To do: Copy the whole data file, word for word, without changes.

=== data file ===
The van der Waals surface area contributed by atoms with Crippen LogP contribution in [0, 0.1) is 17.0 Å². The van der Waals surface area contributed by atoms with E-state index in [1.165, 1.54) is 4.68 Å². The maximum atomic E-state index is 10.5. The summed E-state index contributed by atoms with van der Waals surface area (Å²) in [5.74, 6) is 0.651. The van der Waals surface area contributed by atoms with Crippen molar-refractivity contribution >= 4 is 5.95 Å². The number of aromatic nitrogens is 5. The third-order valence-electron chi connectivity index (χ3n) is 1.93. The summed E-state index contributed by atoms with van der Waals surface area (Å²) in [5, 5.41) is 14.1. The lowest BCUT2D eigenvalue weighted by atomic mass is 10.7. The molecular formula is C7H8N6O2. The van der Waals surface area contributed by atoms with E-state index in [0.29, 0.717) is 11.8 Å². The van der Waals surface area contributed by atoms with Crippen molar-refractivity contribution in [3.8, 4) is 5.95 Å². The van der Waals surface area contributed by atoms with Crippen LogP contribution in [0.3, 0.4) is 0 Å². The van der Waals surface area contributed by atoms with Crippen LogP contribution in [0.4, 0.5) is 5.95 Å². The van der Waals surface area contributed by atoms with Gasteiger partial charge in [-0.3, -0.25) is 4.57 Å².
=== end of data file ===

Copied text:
The van der Waals surface area contributed by atoms with Crippen LogP contribution in [0, 0.1) is 17.0 Å². The van der Waals surface area contributed by atoms with E-state index in [1.165, 1.54) is 4.68 Å². The maximum atomic E-state index is 10.5. The summed E-state index contributed by atoms with van der Waals surface area (Å²) in [5.74, 6) is 0.651. The van der Waals surface area contributed by atoms with Crippen molar-refractivity contribution >= 4 is 5.95 Å². The number of aromatic nitrogens is 5. The third-order valence-electron chi connectivity index (χ3n) is 1.93. The summed E-state index contributed by atoms with van der Waals surface area (Å²) in [5, 5.41) is 14.1. The lowest BCUT2D eigenvalue weighted by atomic mass is 10.7. The molecular formula is C7H8N6O2. The van der Waals surface area contributed by atoms with E-state index in [0.29, 0.717) is 11.8 Å². The van der Waals surface area contributed by atoms with Crippen molar-refractivity contribution in [3.8, 4) is 5.95 Å². The van der Waals surface area contributed by atoms with Crippen LogP contribution in [0.3, 0.4) is 0 Å². The van der Waals surface area contributed by atoms with Crippen LogP contribution in [0.4, 0.5) is 5.95 Å². The van der Waals surface area contributed by atoms with Gasteiger partial charge in [-0.3, -0.25) is 4.57 Å².